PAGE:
“Everything is perception. If you think I’m a celebrity, good. But I would rather you call me by what I am. I’m an actor, a producer, an entertainer, or a mother. I think it is more important to define who you are and what value you bring than to limit yourself to the title of celebrity. Just because you don’t have that social media following doesn’t make you less important. It is wrong for people to believe that social media clout is the real clout,” argued Edewor.
She has also found a way to handle trolls on the internet.
“I stand by a lot of things I say or post. As (regards) my personality, my friends know that I’m a debater. I’m someone who is willing to engage in a conversation. I don’t like to engage with abusive people. I’m never going to abuse you. I can have a banter with you in a way that is fun,” the actress admitted. “A lot of times if I’m going to tweet something, I mean it, so I’m going to stand by it. I don’t feel the pressure of trolls because I know words have impacts. I’m not somebody that is easily provoked. You know some people go on Twitter and tweet something just to attract noise. I’m not looking for noise.”
The impact of social media is also a theme in ‘Your Excellency’. The plot is woven around a boisterous billionaire who is very keen on running for the presidency. The opportunity finally arrived when a dance video of his went viral.
“I was very excited about this because when I read it, it was a real page-turner,” Edewor said of the film. “I love the way they made social commentary in a way that was fun. They dealt with topics that are serious and relevant but made them easy to digest. I think that it’s also a good way to tell stories at times because we don’t want to go to the cinemas sometimes and feel that we are being morally taught. So sometimes, when you have messages that are packaged nicely such as the dangers of social media and the impact that it has had, people can watch, learn and laugh about it.”
Prior to ‘Your Excellency’, Edewor who is a twin featured in Beverly Naya’s documentary ‘Skin’ where she talked about how she was judged for being too white. She revealed that featuring in that documentary opened her eyes to what other people are going through.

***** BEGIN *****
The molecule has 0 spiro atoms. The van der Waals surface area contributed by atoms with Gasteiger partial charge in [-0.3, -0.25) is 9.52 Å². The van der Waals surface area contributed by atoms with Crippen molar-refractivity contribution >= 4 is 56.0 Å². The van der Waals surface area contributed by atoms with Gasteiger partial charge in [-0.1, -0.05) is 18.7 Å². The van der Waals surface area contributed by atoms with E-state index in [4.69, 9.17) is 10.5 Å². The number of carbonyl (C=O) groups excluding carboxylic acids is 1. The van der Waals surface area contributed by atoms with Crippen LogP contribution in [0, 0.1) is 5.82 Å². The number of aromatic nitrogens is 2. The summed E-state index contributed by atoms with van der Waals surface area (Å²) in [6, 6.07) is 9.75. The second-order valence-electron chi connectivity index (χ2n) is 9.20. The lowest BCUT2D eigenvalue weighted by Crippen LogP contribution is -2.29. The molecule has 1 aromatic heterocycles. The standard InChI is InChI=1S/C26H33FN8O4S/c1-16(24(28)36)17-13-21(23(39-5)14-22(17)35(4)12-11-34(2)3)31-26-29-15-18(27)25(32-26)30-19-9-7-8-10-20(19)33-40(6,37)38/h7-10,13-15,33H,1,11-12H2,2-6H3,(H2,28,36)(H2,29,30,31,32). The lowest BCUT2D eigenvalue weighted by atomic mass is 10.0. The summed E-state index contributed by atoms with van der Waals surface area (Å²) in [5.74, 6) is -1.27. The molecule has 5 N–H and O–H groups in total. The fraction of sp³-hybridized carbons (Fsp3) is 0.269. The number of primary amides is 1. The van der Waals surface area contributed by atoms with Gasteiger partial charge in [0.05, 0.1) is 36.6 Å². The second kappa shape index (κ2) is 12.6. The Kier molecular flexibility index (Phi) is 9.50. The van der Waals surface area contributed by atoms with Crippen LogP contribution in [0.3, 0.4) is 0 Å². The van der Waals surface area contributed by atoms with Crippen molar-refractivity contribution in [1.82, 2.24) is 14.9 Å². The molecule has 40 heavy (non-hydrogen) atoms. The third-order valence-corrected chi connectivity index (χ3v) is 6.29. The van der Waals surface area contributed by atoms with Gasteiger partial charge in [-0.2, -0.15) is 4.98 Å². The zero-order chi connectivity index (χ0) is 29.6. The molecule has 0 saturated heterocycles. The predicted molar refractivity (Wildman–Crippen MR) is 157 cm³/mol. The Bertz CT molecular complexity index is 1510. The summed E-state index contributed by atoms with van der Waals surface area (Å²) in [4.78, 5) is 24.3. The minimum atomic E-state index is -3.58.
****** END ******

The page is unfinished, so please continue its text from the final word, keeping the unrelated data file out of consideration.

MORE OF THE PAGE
“It shows you that people have different opinions and ways they look at similar issues. The only thing is for you to have compassion for everyone despite your privileges and advantages.”
With a light complexion, the actress never imagined she would be judged by her skin colour
“It’s interesting because all through my life, I never thought about my skin until I was in the public eye and then it became a topic of discussion. Prior to that, I had never felt anything about it. I started getting conscious of it because a lot of people started commenting on it and questions started arising. People wondered why I was treated differently or better. It questioned many things. Once you start exploring these things then you realize that in life you can only do the best you can do,” Edewor noted.
Another topic that put the model in the public eye was when she became pregnant in 2016. She was trolled on the Internet for not getting hitched before welcoming a baby. But the choice to co-parent is one the graduate of English Language and Theatre Studies from Warwick University made deliberately.
“It’s just the circumstances that we found ourselves in. When you are a co-parent, it’s a mature choice to move forward in a particular way so that your child has the best experience because a child should always be a priority.”
Edewor who honed her acting skills from the New York Film Academy also disclosed that she planned to direct a film someday.
“I would love to direct a film one day. I don’t think it’s my time yet. I’m one of those people that everything in my life has been about timing. Whether it’s divine timing or whatever form. When it’s my time I will do it. When there is a story I’m very passionate to tell people, I will do it,” she disclosed.